Breast cancer accounts for 28% of all cancer diagnoses in US women. Gene defects inherited from a parent account for 5%-10% of all breast cancers. Up to 80% of breast cancers are due to our diet. Leading causes of breast cancer are overweight, estrogen, physical inactivity, and alcohol consumption. Here are some things we can do to reduce the risks.
Body fat will increase estrogen (a growth hormone) activity. Of 26 studies conducted since 1990, 17 showed a direct relationship between higher weight and increased cancer risk and a lower survival rate. What is on our dinner plate affects hormone activity in both women and men. Strive for a diet low in fat to reduce body weight. In addition, a high fiber diet will help carry excess estrogen out of the body. Eating a diet high in vegetables, fruits, beans, and whole grains (which all happen to be low in fat and high in fiber) and reducing consumption of meat and dairy products (high fat, no fiber) will reduce chronic inflammation which can fuel cancer cells. Whole foods with beta-carotene (carrots, sweet potatoes) and vitamin C (broccoli, oranges, green vegetables) are particularly beneficial.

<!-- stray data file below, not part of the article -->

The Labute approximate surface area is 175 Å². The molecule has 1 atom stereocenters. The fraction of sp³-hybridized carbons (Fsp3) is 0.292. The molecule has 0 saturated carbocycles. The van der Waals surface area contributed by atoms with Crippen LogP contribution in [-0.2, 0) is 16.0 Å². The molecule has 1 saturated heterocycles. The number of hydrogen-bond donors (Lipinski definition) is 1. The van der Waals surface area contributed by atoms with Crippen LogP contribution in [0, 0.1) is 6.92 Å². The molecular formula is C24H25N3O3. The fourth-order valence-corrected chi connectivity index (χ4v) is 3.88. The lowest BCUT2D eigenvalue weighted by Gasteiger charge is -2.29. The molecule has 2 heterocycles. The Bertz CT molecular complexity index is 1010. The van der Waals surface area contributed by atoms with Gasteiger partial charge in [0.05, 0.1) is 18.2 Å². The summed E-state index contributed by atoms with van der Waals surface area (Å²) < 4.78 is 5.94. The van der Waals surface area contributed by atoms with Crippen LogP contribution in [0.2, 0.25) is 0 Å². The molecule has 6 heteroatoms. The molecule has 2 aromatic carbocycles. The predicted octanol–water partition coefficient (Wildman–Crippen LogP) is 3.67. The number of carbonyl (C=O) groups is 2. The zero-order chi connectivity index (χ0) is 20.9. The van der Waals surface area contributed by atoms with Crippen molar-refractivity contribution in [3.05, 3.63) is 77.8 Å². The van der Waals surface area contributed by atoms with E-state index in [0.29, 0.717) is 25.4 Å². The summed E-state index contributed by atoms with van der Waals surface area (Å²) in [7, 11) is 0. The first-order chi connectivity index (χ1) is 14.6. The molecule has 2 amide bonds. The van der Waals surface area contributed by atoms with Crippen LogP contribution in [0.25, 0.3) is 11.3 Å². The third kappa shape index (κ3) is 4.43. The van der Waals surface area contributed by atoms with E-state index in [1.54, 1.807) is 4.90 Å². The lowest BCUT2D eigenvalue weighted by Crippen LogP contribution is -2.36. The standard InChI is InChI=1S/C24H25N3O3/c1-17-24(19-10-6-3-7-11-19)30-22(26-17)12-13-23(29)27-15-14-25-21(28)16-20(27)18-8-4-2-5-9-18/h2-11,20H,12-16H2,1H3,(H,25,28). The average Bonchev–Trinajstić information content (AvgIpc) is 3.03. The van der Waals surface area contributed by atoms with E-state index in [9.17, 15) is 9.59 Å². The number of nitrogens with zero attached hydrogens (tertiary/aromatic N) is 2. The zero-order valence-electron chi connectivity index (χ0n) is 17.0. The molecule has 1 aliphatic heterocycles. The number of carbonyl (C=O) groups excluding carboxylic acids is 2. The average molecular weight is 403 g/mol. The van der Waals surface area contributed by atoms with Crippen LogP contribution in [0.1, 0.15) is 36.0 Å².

Exercising will send signals to reduce inflation, making cancers harder to grow by increasing the body’s defense system. A study published in the Journal of the American Medical Association found women exercising the equivalent of walking 3-5 hours a week at an average pace had an improved breast cancer survival rates. Alcohol consumption can also increase the risk of breast cancer by disrupting the body’s protective mechanisms.
Losing weight, eating a diet low in fat and high in fruits, vegetables, beans, and whole grains, avoiding animal products and alcohol, and exercising have proven to reduce the risk and recurrence of breast cancer.
 ACS Facts & Figures 2010
 American Cancer Society-Cancer Facts & Figures 1997